339.     To resolve this difficulty, this clause amends the second limb of the definition of "contaminated land" in Section 78A of the Environmental Protection Act 1990 so that it applies only where significant pollution of controlled waters is being caused, or there is a significant possibility of such pollution being caused. It also provides powers for the Secretary of State to issue guidance on the amended definition and alters the position of "ground waters" in relation to the term "pollution of controlled waters".

Clause 80: Discharge consents

340.     Clause 80 : Transfer of discharge consents. It is an offence under the WIA to discharge sewage or trade effluent into controlled waters (i.e. rivers, estuarial, coastal or groundwaters) without permission from the EA.

341.     Anyone wishing to discharge effluent into controlled waters in England and Wales must therefore first make an application to the EA. The EA carries out a statutory application process which involves public newspaper advertising and consultation before it considers whether or not to approve an application.

342.     If the EA decides to approve an application it may issue a discharge consent which sets out the terms of the discharge. In addition, each discharge consent will contain a number of specific conditions which the consent holder must meet. Failure to meet the terms of the consent or any of the conditions is a breach of consent and could lead to enforcement action by the EA.

343.     The legislation includes provisions which allow the transfer of a discharge consent to another person who proposes to carry on the discharge in place of the existing holder. This is to cover situations where, for example, ownership of a factory may have changed hands, but the manufacturing process remains the same, as does the nature of the discharge.

344.     The EA has encountered some difficulties in registering these transfers due to the lack of a statutory procedure.

345.     This clause amends paragraph 11 of Schedule 10 to the WRA and provides for a joint notice procedure, including any prescribed information and that if notice is duly given, the Agency shall effect the transfer.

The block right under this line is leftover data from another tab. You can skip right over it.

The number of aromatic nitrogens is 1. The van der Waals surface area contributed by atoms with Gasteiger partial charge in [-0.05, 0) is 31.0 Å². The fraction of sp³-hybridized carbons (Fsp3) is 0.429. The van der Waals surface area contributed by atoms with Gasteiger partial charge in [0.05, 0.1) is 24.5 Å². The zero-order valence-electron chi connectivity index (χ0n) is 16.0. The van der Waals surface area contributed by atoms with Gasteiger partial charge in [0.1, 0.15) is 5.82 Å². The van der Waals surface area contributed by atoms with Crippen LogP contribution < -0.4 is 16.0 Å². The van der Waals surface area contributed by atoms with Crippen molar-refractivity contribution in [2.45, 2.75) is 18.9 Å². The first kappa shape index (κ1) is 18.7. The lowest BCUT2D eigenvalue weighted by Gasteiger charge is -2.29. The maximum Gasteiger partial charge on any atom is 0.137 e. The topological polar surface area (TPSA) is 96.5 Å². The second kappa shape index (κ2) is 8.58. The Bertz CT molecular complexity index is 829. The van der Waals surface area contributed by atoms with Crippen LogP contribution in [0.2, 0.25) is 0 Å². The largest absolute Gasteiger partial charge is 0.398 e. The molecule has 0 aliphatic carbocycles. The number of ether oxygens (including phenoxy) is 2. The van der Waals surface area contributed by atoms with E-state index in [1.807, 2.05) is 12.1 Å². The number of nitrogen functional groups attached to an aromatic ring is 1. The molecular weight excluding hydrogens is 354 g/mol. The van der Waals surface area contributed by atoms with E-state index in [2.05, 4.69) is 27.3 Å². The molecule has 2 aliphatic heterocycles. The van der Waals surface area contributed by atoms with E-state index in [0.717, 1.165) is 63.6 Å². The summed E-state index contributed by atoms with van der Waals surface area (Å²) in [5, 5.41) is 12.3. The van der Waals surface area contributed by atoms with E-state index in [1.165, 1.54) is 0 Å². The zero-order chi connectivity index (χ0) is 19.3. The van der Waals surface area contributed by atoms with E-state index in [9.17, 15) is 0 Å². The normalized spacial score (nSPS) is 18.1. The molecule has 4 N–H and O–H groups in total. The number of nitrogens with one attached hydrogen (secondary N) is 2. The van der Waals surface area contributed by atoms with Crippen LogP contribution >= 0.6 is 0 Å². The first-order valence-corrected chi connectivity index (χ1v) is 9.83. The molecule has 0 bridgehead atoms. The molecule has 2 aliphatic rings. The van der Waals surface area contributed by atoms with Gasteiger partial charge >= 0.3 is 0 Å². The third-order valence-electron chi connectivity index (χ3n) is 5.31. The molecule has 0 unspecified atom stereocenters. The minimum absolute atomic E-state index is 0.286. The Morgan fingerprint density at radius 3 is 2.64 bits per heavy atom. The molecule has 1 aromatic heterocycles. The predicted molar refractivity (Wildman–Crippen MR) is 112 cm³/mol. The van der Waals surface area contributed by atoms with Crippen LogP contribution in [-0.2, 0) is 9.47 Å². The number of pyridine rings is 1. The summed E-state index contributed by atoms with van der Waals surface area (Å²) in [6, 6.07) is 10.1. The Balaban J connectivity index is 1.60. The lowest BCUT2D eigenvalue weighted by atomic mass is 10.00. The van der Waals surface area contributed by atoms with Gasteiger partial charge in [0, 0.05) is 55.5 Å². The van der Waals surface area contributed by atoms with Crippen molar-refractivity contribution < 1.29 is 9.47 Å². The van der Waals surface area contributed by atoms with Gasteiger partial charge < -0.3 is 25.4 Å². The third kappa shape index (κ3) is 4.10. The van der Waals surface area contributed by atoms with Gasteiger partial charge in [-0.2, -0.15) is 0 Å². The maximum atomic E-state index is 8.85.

346.     Schedule 10 to the WRA also contains provisions which set out the position on the transfer of a consent where death of the consent holder occurs, or where the consent holder becomes insolvent or bankrupt and action is taken against them. In its present form, paragraph 11 of Schedule 10 provides that consents cannot be disclaimed. This section serves no useful purpose since the Agency already has appropriate powers to deal with any problems that might arise either as a breach of conditions or if an illegal discharge is made. This clause therefore also repeals paragraph 11(4) of Schedule 10.

Clause 81 and 82: Trade Effluent Consents

347.     The discharge of trade effluent into public sewers is regulated under the WIA. An occupier of trade premises requires a trade effluent consent before he may discharge trade effluent into the public sewer. He must therefore apply to his sewerage undertaker (water & sewerage company) who will consider the application and issue a trade effluent consent if they are content to do so. Trade effluent consents specify what may be discharged to sewer and contain conditions which the discharger must meet to comply with his consent.

348.     From time to time confusion arises as to whether discharges arising from particular types of activity are required to be regulated under the trade effluent consenting regime. Often these discharges are small in volume, but a large quantity of such discharges could potentially be harmful to the environment. Sometimes it has proved difficult for sewerage undertakers to decide and this has led to inconsistency within the consenting regime.